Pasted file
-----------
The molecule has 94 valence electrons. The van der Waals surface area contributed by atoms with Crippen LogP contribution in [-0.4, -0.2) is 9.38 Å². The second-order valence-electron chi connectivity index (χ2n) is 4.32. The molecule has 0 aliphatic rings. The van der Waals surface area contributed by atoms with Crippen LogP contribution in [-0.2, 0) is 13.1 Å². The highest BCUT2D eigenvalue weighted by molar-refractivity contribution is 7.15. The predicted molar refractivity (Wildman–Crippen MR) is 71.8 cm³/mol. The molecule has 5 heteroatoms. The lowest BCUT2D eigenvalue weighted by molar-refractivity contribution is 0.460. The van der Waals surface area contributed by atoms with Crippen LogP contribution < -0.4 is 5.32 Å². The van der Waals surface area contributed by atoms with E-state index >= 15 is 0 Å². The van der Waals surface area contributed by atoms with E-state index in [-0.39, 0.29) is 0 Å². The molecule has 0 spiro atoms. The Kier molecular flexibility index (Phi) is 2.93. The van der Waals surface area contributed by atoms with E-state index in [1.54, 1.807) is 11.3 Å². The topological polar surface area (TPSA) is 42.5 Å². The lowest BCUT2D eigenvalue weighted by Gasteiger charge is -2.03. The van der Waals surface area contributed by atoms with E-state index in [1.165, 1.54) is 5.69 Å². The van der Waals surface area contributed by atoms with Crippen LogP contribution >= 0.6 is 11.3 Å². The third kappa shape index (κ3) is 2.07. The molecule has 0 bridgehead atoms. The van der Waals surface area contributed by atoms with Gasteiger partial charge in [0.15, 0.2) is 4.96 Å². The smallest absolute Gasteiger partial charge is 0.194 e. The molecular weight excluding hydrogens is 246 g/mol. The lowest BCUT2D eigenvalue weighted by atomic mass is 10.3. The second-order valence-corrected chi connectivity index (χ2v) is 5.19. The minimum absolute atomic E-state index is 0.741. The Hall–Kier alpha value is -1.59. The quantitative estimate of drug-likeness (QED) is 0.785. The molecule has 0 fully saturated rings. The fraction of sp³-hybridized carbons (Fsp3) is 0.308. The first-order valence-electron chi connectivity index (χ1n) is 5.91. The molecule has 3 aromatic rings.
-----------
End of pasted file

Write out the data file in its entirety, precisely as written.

The molecule has 94 valence electrons. The van der Waals surface area contributed by atoms with Crippen LogP contribution in [-0.4, -0.2) is 9.38 Å². The second-order valence-electron chi connectivity index (χ2n) is 4.32. The molecule has 0 aliphatic rings. The van der Waals surface area contributed by atoms with Crippen LogP contribution in [-0.2, 0) is 13.1 Å². The highest BCUT2D eigenvalue weighted by molar-refractivity contribution is 7.15. The predicted molar refractivity (Wildman–Crippen MR) is 71.8 cm³/mol. The molecule has 5 heteroatoms. The lowest BCUT2D eigenvalue weighted by molar-refractivity contribution is 0.460. The van der Waals surface area contributed by atoms with Crippen LogP contribution < -0.4 is 5.32 Å². The van der Waals surface area contributed by atoms with E-state index >= 15 is 0 Å². The van der Waals surface area contributed by atoms with E-state index in [-0.39, 0.29) is 0 Å². The molecule has 0 spiro atoms. The Kier molecular flexibility index (Phi) is 2.93. The van der Waals surface area contributed by atoms with E-state index in [1.54, 1.807) is 11.3 Å². The topological polar surface area (TPSA) is 42.5 Å². The lowest BCUT2D eigenvalue weighted by Gasteiger charge is -2.03. The van der Waals surface area contributed by atoms with E-state index in [1.165, 1.54) is 5.69 Å². The van der Waals surface area contributed by atoms with Crippen LogP contribution >= 0.6 is 11.3 Å². The third kappa shape index (κ3) is 2.07. The molecule has 0 bridgehead atoms. The van der Waals surface area contributed by atoms with Gasteiger partial charge in [0.15, 0.2) is 4.96 Å². The smallest absolute Gasteiger partial charge is 0.194 e. The molecular weight excluding hydrogens is 246 g/mol. The lowest BCUT2D eigenvalue weighted by atomic mass is 10.3. The second-order valence-corrected chi connectivity index (χ2v) is 5.19. The minimum absolute atomic E-state index is 0.741. The Hall–Kier alpha value is -1.59. The quantitative estimate of drug-likeness (QED) is 0.785. The molecule has 0 fully saturated rings. The fraction of sp³-hybridized carbons (Fsp3) is 0.308. The first-order valence-electron chi connectivity index (χ1n) is 5.91. The molecule has 3 aromatic rings.